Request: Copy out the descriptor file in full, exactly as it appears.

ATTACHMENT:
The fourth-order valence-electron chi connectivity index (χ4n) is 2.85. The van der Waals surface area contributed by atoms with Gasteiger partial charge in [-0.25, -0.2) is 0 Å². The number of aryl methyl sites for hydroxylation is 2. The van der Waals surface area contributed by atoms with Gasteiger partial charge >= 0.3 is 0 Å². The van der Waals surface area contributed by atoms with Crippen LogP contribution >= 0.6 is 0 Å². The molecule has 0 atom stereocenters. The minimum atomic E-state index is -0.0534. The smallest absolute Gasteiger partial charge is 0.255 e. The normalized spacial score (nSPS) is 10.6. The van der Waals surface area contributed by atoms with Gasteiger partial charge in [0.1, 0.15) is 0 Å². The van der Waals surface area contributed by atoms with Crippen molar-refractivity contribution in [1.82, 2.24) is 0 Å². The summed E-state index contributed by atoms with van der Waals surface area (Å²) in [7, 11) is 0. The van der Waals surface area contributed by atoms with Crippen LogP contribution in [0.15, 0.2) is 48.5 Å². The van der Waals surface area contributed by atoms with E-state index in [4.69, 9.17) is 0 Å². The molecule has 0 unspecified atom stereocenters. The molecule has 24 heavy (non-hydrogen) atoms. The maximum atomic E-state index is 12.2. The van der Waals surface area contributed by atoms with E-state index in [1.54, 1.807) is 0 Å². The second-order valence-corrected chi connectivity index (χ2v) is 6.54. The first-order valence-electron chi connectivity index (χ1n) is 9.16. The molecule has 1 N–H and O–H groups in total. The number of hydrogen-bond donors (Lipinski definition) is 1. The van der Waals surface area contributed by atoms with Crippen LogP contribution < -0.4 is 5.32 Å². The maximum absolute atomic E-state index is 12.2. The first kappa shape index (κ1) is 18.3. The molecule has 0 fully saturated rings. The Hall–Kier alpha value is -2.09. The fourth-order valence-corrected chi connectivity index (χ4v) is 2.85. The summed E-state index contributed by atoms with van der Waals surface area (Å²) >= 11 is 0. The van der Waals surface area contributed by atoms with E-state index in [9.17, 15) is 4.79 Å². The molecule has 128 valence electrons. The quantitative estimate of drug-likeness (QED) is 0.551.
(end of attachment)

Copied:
The fourth-order valence-electron chi connectivity index (χ4n) is 2.85. The van der Waals surface area contributed by atoms with Gasteiger partial charge in [-0.25, -0.2) is 0 Å². The number of aryl methyl sites for hydroxylation is 2. The van der Waals surface area contributed by atoms with Gasteiger partial charge >= 0.3 is 0 Å². The van der Waals surface area contributed by atoms with Crippen LogP contribution >= 0.6 is 0 Å². The molecule has 0 atom stereocenters. The minimum atomic E-state index is -0.0534. The smallest absolute Gasteiger partial charge is 0.255 e. The normalized spacial score (nSPS) is 10.6. The van der Waals surface area contributed by atoms with Gasteiger partial charge in [0.1, 0.15) is 0 Å². The van der Waals surface area contributed by atoms with Crippen molar-refractivity contribution in [1.82, 2.24) is 0 Å². The summed E-state index contributed by atoms with van der Waals surface area (Å²) in [7, 11) is 0. The van der Waals surface area contributed by atoms with Crippen LogP contribution in [0.15, 0.2) is 48.5 Å². The van der Waals surface area contributed by atoms with E-state index in [4.69, 9.17) is 0 Å². The molecule has 0 unspecified atom stereocenters. The molecule has 24 heavy (non-hydrogen) atoms. The maximum atomic E-state index is 12.2. The van der Waals surface area contributed by atoms with E-state index in [1.54, 1.807) is 0 Å². The second-order valence-corrected chi connectivity index (χ2v) is 6.54. The first-order valence-electron chi connectivity index (χ1n) is 9.16. The molecule has 1 N–H and O–H groups in total. The number of hydrogen-bond donors (Lipinski definition) is 1. The van der Waals surface area contributed by atoms with Crippen LogP contribution < -0.4 is 5.32 Å². The maximum absolute atomic E-state index is 12.2. The first kappa shape index (κ1) is 18.3. The molecule has 0 fully saturated rings. The Hall–Kier alpha value is -2.09. The fourth-order valence-corrected chi connectivity index (χ4v) is 2.85. The summed E-state index contributed by atoms with van der Waals surface area (Å²) >= 11 is 0. The van der Waals surface area contributed by atoms with E-state index in [9.17, 15) is 4.79 Å². The molecule has 128 valence electrons. The quantitative estimate of drug-likeness (QED) is 0.551.